Microsoft's challenge with its TV ads: Selling a complicated vision

Assuming that people still watch TV, Microsoft's TV ads will be an important part of their Windows 8 and Surface sales campaigns...
Written by Matt Baxter-Reynolds, Contributor

Last night one of my Twitter friends Romit Mehta commented that I would "hate" the new Surface TV ad.

He's not wrong - I do hate it. But only a little.

Advert 1: Surface ad

The ad, called "The Surface Movement" is well named. This ad is fast and upbeat, chock full of energy throughout. It's all about dynamism, sound and movement. 

The whole focus is on togetherness and being social, working in concert to a common goal. That's a key part of the post-PC vision - devices like this are about social interaction, going beyond work and taking a computing device out into the rest of your life. Some of the apps featured on the Start screens are social - StumbleUpon and Rowi make a showing.

Straightaway in this ad we can see what the "Click in" strap-line seen in Surface's urban graffiti ads actually means. It's an onomatopoeic reference to the noise the keyboard makes when attached and the kickstand makes when deployed. It's not anything to do with the mouse. (In fact this ad features no mice at all.)

There are some fantastic moments in this ad - the part where the school kids are riffing on urban street dance holding Surface devices running a boombox app is sublime. (Update: I've been informed that this process is called "krumping", a word so fantastic I could not updating this article and sharing it!)

So why did Romit say that I'd hate the Surface ad? I have a well documented issue with keyboards being associated with the post-PC proposition.

This ad is all about the keyboard. You actually don't see much of Windows 8 at all. You can tell that Surface is not supposed to be a plasticky device. (And the clicking and snapping comes in here too - think about how car manufacturers spend time and money getting the door to "thunk" with a pleasing sound.) It's urban street theatre with Surface devices as a prop. It's immensely well executed and likeable, but there's nothing in it that really sells Surface to me over an iPad if I don't already know that the Surface's keyboard is supposed to be a differentiator.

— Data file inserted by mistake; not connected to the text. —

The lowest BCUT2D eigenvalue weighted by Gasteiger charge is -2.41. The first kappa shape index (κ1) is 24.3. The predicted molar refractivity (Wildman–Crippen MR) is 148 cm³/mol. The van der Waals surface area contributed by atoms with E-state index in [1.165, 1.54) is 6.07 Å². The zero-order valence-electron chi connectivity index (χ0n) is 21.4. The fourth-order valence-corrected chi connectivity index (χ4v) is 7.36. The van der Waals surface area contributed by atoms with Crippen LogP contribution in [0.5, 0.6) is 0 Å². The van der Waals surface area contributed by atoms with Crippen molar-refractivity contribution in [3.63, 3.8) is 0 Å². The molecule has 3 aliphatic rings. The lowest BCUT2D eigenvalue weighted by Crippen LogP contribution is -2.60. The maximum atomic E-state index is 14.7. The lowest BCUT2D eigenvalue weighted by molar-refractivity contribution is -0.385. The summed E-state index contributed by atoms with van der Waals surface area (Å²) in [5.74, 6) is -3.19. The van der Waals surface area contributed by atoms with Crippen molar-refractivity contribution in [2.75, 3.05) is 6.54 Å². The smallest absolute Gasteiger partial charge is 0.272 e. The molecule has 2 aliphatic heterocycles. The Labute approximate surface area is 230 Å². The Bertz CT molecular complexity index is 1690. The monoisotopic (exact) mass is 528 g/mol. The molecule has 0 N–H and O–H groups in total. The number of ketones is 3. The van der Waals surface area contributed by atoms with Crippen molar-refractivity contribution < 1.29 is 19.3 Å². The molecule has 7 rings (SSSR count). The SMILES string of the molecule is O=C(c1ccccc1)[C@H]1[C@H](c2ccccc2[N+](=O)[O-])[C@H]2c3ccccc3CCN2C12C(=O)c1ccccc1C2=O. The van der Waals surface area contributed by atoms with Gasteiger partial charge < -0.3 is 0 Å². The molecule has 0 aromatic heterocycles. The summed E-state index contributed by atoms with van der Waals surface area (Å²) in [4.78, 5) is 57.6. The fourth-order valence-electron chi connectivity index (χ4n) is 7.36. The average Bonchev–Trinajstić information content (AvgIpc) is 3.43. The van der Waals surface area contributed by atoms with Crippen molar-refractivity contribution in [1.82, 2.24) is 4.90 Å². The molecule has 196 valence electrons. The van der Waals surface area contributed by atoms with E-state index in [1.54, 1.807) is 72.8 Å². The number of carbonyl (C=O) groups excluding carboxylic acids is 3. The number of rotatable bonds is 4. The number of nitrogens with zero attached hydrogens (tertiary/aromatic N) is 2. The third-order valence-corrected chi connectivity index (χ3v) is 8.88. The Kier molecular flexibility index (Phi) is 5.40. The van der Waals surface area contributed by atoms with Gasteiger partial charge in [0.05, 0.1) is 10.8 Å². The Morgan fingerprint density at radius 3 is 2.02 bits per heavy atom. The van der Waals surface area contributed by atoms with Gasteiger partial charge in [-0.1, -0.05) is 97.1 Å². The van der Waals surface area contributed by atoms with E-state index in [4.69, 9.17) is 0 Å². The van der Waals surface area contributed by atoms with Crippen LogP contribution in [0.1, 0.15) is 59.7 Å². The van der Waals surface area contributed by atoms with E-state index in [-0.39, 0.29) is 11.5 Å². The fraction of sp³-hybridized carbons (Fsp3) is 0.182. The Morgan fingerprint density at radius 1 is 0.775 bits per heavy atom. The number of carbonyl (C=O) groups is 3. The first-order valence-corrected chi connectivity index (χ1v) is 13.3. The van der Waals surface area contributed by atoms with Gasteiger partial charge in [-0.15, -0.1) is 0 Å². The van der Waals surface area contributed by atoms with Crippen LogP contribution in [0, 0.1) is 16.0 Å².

Advert 2: Surface teaser

I've put this in for comparison - it's not a TV ad. This ad was announced back in June when Surface was announced.

The intention with this piece was to sell the vision of Surface to technologists like me. And it did a great job of that. Months later, I still think of that piece as having fallen through a rent in space-time from a parallel dystopian world. The point of this piece is to tell the world that Surface will be something very different.

It's done that really well. Despite radio silence on pricing and availability (although maybe that will change today?), technologists are still excited about Surface. Another tick in the box for selling the vision.

Advert 3: Windows 8 ad